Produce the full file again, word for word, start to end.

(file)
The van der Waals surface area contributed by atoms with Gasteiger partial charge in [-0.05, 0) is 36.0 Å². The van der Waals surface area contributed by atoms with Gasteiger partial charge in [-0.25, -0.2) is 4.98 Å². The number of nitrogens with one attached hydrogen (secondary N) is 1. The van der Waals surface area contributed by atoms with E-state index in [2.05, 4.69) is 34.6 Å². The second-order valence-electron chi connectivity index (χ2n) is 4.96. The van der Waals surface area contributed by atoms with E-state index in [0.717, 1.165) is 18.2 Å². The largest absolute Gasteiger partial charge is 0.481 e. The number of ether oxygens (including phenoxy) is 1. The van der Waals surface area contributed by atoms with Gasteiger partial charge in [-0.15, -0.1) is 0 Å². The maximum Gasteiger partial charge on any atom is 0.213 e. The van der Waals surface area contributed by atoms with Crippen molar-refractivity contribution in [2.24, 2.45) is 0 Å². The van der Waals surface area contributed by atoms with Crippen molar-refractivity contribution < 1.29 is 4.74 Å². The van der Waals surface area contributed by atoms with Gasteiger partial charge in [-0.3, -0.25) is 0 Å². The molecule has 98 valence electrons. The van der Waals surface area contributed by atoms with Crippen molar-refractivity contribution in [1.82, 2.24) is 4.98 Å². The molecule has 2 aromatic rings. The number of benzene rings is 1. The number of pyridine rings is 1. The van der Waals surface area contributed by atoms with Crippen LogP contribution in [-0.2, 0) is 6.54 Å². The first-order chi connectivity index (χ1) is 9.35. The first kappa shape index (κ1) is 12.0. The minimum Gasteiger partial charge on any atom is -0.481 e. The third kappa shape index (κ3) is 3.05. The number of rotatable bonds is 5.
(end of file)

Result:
The van der Waals surface area contributed by atoms with Gasteiger partial charge in [-0.05, 0) is 36.0 Å². The van der Waals surface area contributed by atoms with Gasteiger partial charge in [-0.25, -0.2) is 4.98 Å². The number of nitrogens with one attached hydrogen (secondary N) is 1. The van der Waals surface area contributed by atoms with E-state index in [2.05, 4.69) is 34.6 Å². The second-order valence-electron chi connectivity index (χ2n) is 4.96. The van der Waals surface area contributed by atoms with E-state index in [0.717, 1.165) is 18.2 Å². The largest absolute Gasteiger partial charge is 0.481 e. The number of ether oxygens (including phenoxy) is 1. The van der Waals surface area contributed by atoms with Gasteiger partial charge in [-0.15, -0.1) is 0 Å². The maximum Gasteiger partial charge on any atom is 0.213 e. The van der Waals surface area contributed by atoms with Crippen molar-refractivity contribution in [2.24, 2.45) is 0 Å². The van der Waals surface area contributed by atoms with Crippen molar-refractivity contribution < 1.29 is 4.74 Å². The van der Waals surface area contributed by atoms with Gasteiger partial charge in [-0.3, -0.25) is 0 Å². The molecule has 98 valence electrons. The van der Waals surface area contributed by atoms with Crippen molar-refractivity contribution in [1.82, 2.24) is 4.98 Å². The molecule has 2 aromatic rings. The number of benzene rings is 1. The number of pyridine rings is 1. The van der Waals surface area contributed by atoms with Crippen LogP contribution in [-0.2, 0) is 6.54 Å². The first-order chi connectivity index (χ1) is 9.35. The first kappa shape index (κ1) is 12.0. The minimum Gasteiger partial charge on any atom is -0.481 e. The third kappa shape index (κ3) is 3.05. The number of rotatable bonds is 5.